LM: And this is why you don't like Charles Rennie Mackintosh, because of all the black?

MCC: One of the many reasons!

LM: You don't like his white rooms?

MCC: I like his architecture. I just have a problem with his furniture design, it seems so aggressive. I get scared in the library at the Glasgow School of Art. Consciously or otherwise, I think it's a profoundly anti-intellectual proposition because his light fittings, though very grand, look just like guillotines. I have this vision of the reader, sitting in studious engagement, finding that his or her head is chopped off by one of Charles Rennie Mackintosh's lights. It's pretty violent.

LM: As you ascend to the top of the art school the light is controlled in a certain way so that it seems to get darker, and there are barred grilles like in a prison. Fitting for an art school.

MCC: You didn't actually study there, did you?

LM: No, I didn't get accepted.

MCC: Good.

LM: I'm really glad I didn't go.

MB: [to Lucy] When you started making work, it seemed to represent a very radical moment. You seemed to be coming at things in a completely different way than your peers. It was almost like you were dealing with a completely different language, in order to say completely different things.

LM: In the context of Glasgow?

MB: In contemporary British art at that time. Which if anything seemed to be slightly lost, wandering between big, peculiar paintings and... Have you always felt that you knew what you wanted to be doing? Are you led by doubt?

LM: As a child my only ambition was to be an art student. To be like those well-dressed '80s girls that my dad taught.

MB: The only person who's ever said that to me was Brian Eno.

LM: Perfect! No, there's not a lot of doubt. When there is, I make a change. Going to study decorative painting was born out of boredom at what seemed like my trajectory. I wanted to do something else, learn something else, change course, and it worked. But I don't know how much artistic torment is related to personality. I'm not a very doubtful person. I'm rather content.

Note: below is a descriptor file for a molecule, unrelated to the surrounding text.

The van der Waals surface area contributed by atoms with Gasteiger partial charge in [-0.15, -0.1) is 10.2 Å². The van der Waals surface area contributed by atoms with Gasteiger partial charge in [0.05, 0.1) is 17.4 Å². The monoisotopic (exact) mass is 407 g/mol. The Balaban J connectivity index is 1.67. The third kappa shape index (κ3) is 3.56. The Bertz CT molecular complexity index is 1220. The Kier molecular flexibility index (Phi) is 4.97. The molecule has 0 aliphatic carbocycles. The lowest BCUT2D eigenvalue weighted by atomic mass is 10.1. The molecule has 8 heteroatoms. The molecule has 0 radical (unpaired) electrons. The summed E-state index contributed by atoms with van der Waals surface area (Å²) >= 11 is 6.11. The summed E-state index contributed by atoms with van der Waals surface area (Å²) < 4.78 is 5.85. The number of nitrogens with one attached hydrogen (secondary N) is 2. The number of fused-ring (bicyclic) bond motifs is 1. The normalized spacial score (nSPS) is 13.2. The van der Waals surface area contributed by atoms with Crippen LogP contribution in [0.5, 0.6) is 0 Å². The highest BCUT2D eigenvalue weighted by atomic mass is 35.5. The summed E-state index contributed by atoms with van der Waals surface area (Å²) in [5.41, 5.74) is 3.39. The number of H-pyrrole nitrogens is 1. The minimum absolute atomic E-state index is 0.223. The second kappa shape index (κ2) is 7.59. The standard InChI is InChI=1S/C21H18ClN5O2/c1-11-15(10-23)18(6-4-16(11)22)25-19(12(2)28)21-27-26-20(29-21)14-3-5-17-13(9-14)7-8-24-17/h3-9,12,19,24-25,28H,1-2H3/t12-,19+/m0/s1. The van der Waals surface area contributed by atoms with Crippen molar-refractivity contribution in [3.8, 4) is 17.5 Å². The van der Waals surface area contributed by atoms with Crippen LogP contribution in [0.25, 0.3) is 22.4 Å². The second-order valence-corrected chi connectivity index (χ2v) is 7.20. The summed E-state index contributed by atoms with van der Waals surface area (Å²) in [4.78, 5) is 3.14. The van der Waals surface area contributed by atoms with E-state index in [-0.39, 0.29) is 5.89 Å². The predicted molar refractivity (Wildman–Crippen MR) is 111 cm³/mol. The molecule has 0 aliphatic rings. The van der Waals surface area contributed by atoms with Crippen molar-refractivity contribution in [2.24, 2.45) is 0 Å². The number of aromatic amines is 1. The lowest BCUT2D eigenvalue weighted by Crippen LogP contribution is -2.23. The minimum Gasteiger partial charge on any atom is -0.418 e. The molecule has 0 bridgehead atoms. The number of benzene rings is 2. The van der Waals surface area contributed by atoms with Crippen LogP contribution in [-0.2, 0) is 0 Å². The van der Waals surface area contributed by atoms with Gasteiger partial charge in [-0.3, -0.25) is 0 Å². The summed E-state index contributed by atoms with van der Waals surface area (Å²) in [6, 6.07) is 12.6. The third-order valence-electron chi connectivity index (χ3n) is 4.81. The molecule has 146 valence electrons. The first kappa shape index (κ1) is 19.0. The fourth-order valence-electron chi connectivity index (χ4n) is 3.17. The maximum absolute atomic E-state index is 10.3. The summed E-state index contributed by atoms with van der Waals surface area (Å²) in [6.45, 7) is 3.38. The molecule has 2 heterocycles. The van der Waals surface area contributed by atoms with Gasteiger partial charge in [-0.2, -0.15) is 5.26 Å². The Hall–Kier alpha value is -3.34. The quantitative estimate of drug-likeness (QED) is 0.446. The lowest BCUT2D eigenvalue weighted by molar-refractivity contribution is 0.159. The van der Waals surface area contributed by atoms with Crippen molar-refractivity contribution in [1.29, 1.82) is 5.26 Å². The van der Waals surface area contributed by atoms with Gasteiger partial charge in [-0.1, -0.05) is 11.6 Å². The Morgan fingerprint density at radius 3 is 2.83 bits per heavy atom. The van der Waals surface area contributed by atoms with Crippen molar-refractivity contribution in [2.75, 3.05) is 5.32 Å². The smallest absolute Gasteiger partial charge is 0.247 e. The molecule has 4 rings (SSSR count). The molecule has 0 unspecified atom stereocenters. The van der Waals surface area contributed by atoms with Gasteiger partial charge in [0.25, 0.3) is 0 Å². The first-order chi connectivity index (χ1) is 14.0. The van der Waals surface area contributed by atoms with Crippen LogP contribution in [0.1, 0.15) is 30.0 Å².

MCC: I've long admired Lucy. It seems to me that there's less persona about Lucy that there is with other artists. Other artists need to protect themselves because of their doubt, or sense of vulnerability, through a construct that is a kind of shell that protects them as they negotiate the mean, nasty external world. I think that with Lucy there's less of a barrier between the inner and the outer. It's as though she is a fish in water, and there's a kind of ease in the way her questions take form. Different currents have different impacts on different projects. It all feels very natural.

LM: It's the way I was brought up. I never thought that I wasn't welcome in the art world because it was just a strand of culture and I was not by default an outsider. I already knew that when I was fifteen. When I was in my late teens and early twenties I did soft pornographic modeling as a summer job, and I remember thinking at the time that it was somehow connected to deciding to be an artist, rather than having a proper job. I didn't know at the time that the reception of this kind of pornographic image would change so much, à la Tom Ford, Terry Richardson, American Apparel, et cetera.

MB: Do you think the common denominator between both of your motives as artists is an engagement with all the blessings and curses of the romantic? Romanticism? [to Marc Camille] When I saw your show at the Vienna Secession, that was one of the most intensely romantic rooms I think I've ever been in. It was like inhaling talcum powder. It was absolutely astonishing.